C. Applicant Matching Funds Column

Matching funds can always be in-kind contributions unless the grant maker uses the precise phrase "cash match." Matching funds denotes inkind contributions. Only the phrase "cash match" requires the expenditure of cash.

D. Partners Matching Funds Column

When an applicant is required to produce a specific match, for example one-to-one, the project partners can be a source of matching funds (in-kind contributions). If an organization is truly a partner, they are doing something on behalf of the project. That "something" has a value. That value is an in-kind contribution to the budget of the project. Keep in mind that a person or organization that gets paid is not a partner. A person who gets paid would be an employee or a contractor, but not a partner. An organization that gets paid would be a contractor or a vendor, but not a partner. Discounts do not a partner make. In this case, a word—partner—means one thing in business and quite another thing in grant seeking. Don't confuse the two.

E. Match Totals Column

At times, a grant maker will ask to see the total of matching funds (inkind contributions) from all sources. A column such as this one might be used when a grant maker requires a specific percentage match. This column enables a quick and easy check of the matching funds against the project total.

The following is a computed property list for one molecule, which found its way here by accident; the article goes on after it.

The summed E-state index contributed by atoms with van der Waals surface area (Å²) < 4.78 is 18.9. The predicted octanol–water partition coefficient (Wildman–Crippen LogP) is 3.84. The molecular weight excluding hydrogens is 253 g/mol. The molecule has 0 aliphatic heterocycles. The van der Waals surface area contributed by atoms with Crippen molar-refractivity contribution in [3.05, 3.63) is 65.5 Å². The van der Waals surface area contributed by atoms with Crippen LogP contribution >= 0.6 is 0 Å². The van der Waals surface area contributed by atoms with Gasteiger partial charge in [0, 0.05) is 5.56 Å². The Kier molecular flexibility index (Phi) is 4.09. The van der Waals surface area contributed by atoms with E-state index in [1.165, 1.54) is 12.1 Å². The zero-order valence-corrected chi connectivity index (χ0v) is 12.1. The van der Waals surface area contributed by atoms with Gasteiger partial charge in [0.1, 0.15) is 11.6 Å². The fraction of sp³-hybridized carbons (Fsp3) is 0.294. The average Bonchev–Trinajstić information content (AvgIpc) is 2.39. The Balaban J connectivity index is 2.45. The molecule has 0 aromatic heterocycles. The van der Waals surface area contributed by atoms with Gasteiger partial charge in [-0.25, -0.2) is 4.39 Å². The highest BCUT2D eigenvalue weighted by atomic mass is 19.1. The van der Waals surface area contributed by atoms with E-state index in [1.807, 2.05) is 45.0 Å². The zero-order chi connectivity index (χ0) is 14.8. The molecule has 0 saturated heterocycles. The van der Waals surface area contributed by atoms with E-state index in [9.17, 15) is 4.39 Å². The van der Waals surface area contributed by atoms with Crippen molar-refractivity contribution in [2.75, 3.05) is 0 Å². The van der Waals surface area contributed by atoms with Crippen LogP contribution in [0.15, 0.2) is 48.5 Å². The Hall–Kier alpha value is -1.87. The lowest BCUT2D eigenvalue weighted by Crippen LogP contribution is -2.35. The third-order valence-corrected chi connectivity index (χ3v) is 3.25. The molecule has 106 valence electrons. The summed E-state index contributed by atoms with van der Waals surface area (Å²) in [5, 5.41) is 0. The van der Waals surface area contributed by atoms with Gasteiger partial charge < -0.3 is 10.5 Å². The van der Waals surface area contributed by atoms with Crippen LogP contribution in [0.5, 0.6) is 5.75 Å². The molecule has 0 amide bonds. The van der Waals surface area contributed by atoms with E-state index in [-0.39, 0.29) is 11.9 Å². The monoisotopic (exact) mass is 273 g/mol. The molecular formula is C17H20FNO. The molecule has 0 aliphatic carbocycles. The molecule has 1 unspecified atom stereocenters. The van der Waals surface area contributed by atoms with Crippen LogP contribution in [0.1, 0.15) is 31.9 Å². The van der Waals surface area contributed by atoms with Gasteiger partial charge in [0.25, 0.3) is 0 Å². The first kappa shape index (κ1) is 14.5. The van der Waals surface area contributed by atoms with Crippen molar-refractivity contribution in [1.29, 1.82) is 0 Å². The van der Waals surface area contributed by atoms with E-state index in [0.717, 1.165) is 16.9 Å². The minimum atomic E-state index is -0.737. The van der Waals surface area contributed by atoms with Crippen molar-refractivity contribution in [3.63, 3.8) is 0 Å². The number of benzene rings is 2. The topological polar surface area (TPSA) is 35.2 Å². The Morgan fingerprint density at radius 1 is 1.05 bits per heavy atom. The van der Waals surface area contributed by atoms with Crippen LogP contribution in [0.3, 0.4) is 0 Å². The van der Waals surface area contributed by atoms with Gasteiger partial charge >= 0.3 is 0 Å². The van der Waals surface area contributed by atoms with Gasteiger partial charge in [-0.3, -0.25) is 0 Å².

F. Project Totals Column

The total cost of running a project is always, without exception, more than the grant request. A grant maker may not require an applicant to compute those costs, but they still exist. These costs are so real, in fact, that grant makers do not make large grants to small organizations. Small organizations do not have the resources (personnel or funds) to effectively spend large amounts of money. This truth goes down hard with almost everyone who serves in small nonprofits. The off-the-cuff response is: "Of course I can spend millions of dollars. Just give it to me and watch." However, the fact is that spending large amounts of money is very expensive. For example, your organization gets a million dollars to spend on equipment. What is the first thing that must happen? Decisions must be made about exactly how to spend the funds. Who makes these decisions? How much time will it take? What happens to the other work the person was performing before the new task appeared? Once decisions are made, orders must be placed. How much time will it take to complete the paperwork to order a million dollars worth of equipment? Finally, the stuff begins to show up. Who gets all the stuff out of the boxes? Who cleans up the mess? Who keeps up with the paperwork and the warranty information? Who installs all the equipment? Well, you get the idea. And, this is just the tip of the iceberg. The usual response to this discussion is that the grant funds can be spent to hire all that work done. OK, fine, hire people. Who manages the people you hire to ensure that the work gets done properly? Who maintains quality control, security, and financial responsibility? And if it is you, who is doing the job you did before? Just keep in mind that the total cost of a project is always greater than the grant request. The amount might not be much, and it might be very manageable, but the cost always exists.